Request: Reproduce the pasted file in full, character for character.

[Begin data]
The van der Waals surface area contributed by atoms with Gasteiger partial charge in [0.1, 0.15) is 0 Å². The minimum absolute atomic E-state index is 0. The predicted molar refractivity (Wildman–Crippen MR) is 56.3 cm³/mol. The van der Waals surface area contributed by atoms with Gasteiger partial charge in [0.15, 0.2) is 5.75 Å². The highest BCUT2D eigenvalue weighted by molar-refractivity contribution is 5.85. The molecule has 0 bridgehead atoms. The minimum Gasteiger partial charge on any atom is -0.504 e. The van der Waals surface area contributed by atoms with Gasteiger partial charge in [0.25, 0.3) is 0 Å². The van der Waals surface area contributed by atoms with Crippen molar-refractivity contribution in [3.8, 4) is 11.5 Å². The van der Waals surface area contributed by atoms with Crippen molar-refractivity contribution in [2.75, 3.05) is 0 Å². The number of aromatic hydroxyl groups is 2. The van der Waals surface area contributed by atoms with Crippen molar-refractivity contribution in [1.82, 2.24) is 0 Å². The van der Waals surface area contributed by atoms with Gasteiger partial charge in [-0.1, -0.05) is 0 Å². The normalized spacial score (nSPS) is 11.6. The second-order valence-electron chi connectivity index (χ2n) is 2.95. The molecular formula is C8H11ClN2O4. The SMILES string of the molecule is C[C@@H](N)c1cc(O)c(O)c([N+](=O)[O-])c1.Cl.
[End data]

The van der Waals surface area contributed by atoms with Gasteiger partial charge in [0.1, 0.15) is 0 Å². The minimum absolute atomic E-state index is 0. The predicted molar refractivity (Wildman–Crippen MR) is 56.3 cm³/mol. The van der Waals surface area contributed by atoms with Gasteiger partial charge in [0.15, 0.2) is 5.75 Å². The highest BCUT2D eigenvalue weighted by molar-refractivity contribution is 5.85. The molecule has 0 bridgehead atoms. The minimum Gasteiger partial charge on any atom is -0.504 e. The van der Waals surface area contributed by atoms with Gasteiger partial charge in [0.25, 0.3) is 0 Å². The van der Waals surface area contributed by atoms with Crippen molar-refractivity contribution in [3.8, 4) is 11.5 Å². The van der Waals surface area contributed by atoms with Crippen molar-refractivity contribution in [2.75, 3.05) is 0 Å². The number of aromatic hydroxyl groups is 2. The van der Waals surface area contributed by atoms with Crippen molar-refractivity contribution in [1.82, 2.24) is 0 Å². The van der Waals surface area contributed by atoms with Gasteiger partial charge in [-0.1, -0.05) is 0 Å². The normalized spacial score (nSPS) is 11.6. The second-order valence-electron chi connectivity index (χ2n) is 2.95. The molecular formula is C8H11ClN2O4. The SMILES string of the molecule is C[C@@H](N)c1cc(O)c(O)c([N+](=O)[O-])c1.Cl.